Assuntos
Fatores de Transcrição Hélice-Alça-Hélice Básicos/genética , Craniossinostoses/genética , Análise de Sequência de DNA/métodos , Deleção de Sequência , Sequências de Repetição em Tandem , Sequência de Bases , Éxons , Feminino , Predisposição Genética para Doença , Humanos , Masculino , Mutação , Linhagem
7.
Am J Hum Genet ; 97(3): 378-88, 2015 Sep 03.
Artigo em Inglês | MEDLINE | ID: mdl-26340333

RESUMO

Human ZIC1 (zinc finger protein of cerebellum 1), one of five homologs of the Drosophila pair-rule gene odd-paired, encodes a transcription factor previously implicated in vertebrate brain development. Heterozygous deletions of ZIC1 and its nearby paralog ZIC4 on chromosome 3q25.1 are associated with Dandy-Walker malformation of the cerebellum, and loss of the orthologous Zic1 gene in the mouse causes cerebellar hypoplasia and vertebral defects. We describe individuals from five families with heterozygous mutations located in the final (third) exon of ZIC1 (encoding four nonsense and one missense change) who have a distinct phenotype in which severe craniosynostosis, specifically involving the coronal sutures, and variable learning disability are the most characteristic features. The location of the nonsense mutations predicts escape of mutant ZIC1 transcripts from nonsense-mediated decay, which was confirmed in a cell line from an affected individual. Both nonsense and missense mutations are associated with altered and/or enhanced expression of a target gene, engrailed-2, in a Xenopus embryo assay. Analysis of mouse embryos revealed a localized domain of Zic1 expression at embryonic days 11.5-12.5 in a region overlapping the supraorbital regulatory center, which patterns the coronal suture. We conclude that the human mutations uncover a previously unsuspected role for Zic1 in early cranial suture development, potentially by regulating engrailed 1, which was previously shown to be critical for positioning of the murine coronal suture. The diagnosis of a ZIC1 mutation has significant implications for prognosis and we recommend genetic testing when common causes of coronal synostosis have been excluded.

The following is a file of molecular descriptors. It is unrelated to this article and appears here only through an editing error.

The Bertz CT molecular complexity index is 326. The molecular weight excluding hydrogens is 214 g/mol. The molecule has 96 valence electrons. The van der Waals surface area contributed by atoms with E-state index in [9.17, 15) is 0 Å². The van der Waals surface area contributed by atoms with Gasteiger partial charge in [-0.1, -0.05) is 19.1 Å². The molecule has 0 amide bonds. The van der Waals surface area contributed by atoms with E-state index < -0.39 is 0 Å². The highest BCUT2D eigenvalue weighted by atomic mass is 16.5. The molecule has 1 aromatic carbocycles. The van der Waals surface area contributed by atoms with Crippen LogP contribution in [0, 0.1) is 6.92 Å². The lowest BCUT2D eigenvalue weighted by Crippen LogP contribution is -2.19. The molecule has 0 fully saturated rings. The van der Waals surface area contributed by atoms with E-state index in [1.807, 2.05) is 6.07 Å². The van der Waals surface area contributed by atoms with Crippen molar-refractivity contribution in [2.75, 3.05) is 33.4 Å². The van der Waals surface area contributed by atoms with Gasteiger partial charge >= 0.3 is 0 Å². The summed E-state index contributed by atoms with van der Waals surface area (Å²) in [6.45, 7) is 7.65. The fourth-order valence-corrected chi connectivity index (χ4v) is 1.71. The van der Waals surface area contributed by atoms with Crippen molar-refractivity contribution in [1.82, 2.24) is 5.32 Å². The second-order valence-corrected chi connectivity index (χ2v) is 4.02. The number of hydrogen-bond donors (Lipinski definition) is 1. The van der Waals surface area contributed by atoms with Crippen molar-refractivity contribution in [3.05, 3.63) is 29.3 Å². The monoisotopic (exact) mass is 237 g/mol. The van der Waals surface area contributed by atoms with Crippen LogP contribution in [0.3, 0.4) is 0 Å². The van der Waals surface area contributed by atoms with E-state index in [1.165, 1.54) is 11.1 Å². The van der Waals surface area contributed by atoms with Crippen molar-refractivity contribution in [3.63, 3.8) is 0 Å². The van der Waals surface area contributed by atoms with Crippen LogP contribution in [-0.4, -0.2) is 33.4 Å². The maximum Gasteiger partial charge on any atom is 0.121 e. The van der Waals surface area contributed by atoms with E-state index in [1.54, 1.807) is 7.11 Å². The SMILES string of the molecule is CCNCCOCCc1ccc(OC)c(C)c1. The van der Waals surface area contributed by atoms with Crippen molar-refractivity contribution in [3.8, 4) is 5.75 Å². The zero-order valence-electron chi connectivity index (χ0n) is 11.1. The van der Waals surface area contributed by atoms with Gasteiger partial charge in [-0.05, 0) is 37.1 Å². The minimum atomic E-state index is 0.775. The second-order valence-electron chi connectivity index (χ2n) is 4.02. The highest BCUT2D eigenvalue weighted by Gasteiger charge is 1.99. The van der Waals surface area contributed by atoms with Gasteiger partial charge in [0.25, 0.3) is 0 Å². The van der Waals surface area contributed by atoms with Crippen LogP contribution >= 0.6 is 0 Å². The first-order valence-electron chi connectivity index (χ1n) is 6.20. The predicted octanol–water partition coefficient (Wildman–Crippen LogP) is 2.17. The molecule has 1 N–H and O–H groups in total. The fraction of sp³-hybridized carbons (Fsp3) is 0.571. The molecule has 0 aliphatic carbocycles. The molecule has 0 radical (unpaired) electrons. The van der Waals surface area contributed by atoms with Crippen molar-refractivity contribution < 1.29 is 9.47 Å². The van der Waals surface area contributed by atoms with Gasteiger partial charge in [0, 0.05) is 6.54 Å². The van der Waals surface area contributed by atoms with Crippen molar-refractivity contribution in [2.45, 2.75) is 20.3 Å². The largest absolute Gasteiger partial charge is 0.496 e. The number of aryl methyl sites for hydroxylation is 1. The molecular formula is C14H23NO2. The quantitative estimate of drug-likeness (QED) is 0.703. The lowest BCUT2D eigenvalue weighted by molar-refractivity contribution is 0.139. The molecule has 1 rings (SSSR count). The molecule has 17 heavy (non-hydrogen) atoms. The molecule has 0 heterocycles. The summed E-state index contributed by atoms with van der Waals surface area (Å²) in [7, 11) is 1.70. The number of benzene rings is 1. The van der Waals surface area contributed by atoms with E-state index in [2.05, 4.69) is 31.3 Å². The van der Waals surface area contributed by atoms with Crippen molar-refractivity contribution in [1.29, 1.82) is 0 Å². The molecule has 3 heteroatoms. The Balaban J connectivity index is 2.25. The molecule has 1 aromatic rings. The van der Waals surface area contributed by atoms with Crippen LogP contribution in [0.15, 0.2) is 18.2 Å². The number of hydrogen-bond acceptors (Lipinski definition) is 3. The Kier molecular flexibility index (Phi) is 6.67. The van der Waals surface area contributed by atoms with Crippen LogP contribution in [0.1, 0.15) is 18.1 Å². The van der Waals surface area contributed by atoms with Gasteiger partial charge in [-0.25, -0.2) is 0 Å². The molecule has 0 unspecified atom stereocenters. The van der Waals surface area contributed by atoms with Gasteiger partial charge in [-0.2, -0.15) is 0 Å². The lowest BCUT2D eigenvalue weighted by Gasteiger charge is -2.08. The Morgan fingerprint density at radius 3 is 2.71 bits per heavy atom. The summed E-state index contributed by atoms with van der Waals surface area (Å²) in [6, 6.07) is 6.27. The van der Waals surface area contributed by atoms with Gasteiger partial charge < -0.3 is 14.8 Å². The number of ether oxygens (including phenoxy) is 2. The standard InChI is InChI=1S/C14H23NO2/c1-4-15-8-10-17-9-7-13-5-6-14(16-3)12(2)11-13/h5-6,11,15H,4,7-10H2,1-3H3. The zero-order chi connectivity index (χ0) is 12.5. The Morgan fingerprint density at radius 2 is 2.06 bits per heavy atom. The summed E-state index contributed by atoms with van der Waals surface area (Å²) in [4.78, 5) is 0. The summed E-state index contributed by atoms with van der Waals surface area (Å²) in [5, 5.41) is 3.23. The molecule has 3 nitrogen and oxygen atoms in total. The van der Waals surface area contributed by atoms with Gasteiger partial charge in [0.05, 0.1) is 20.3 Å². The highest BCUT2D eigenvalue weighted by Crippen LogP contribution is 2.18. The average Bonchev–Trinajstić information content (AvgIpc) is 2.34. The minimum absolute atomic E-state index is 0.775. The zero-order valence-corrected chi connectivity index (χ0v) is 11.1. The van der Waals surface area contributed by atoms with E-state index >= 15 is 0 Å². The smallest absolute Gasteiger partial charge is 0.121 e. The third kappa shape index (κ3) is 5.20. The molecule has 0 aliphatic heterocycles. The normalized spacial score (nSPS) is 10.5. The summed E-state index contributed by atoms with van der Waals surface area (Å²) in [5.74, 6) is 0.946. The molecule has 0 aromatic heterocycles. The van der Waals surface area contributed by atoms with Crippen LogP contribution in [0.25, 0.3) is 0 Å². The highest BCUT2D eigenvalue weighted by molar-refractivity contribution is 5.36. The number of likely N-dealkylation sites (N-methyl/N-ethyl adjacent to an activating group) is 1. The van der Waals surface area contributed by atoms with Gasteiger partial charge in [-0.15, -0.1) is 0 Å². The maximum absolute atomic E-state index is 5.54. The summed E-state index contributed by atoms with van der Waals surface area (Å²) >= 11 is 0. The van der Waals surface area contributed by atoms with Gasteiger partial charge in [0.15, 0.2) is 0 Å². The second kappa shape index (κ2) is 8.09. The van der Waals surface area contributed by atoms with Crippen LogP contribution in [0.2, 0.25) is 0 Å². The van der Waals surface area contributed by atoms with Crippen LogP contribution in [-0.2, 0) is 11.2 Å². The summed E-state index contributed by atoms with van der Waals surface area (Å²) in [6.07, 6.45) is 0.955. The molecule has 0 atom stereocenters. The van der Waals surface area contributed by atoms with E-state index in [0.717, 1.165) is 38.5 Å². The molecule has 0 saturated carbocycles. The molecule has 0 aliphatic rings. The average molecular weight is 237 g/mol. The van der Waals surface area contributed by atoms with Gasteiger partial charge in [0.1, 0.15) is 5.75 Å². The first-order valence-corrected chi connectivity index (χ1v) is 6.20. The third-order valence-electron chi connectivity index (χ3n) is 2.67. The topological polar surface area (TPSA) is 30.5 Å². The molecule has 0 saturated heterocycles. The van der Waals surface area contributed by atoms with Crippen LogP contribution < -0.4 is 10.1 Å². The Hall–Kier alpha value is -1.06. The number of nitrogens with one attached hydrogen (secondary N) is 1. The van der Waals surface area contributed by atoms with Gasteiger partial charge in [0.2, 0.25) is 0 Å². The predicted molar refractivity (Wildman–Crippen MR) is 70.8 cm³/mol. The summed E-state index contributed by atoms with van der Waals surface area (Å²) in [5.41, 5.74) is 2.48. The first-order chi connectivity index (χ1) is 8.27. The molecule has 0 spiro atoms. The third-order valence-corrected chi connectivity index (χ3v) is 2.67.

Assuntos
Códon sem Sentido/genética , Craniossinostoses/genética , Regulação da Expressão Gênica no Desenvolvimento/genética , Transtornos de Aprendizagem/genética , Fenótipo , Fatores de Transcrição/genética , Animais , Sequência de Bases , Clonagem Molecular , Feminino , Proteínas de Homeodomínio/metabolismo , Humanos , Hibridização In Situ , Cariotipagem , Masculino , Camundongos , Dados de Sequência Molecular , Mutação de Sentido Incorreto/genética , Proteínas do Tecido Nervoso/metabolismo , Linhagem , Análise de Sequência de DNA , Xenopus laevis
8.
Am J Med Genet A ; 167A(1): 123-7, 2015 Jan.
Artigo em Inglês | MEDLINE | ID: mdl-25425289

RESUMO

Craniosynostosis is a congenital anomaly that can occur as an isolated condition or as part of a syndrome. Although several genes are known to cause syndromic craniosynostosis, only 24% can be attributed to known genes. Therefore, it is likely that more mutations and other genes are involved. We present the identification of a novel point mutation in fibroblast growth factor receptor 2 (FGFR2), c.812G>T, p.(Gly271Val) or c.1851G>C, p.(Leu617Phe). Furthermore, we describe a mutation that has been identified just recently, c.812G>T, (p.Gly271Val) or c.1851G>C, (p.Leu617Phe). In addition, we describe findings from a sequence analysis of all coding exons and exon/intron boundaries of FGFR2 performed on 124 patients with syndromic craniosynostosis.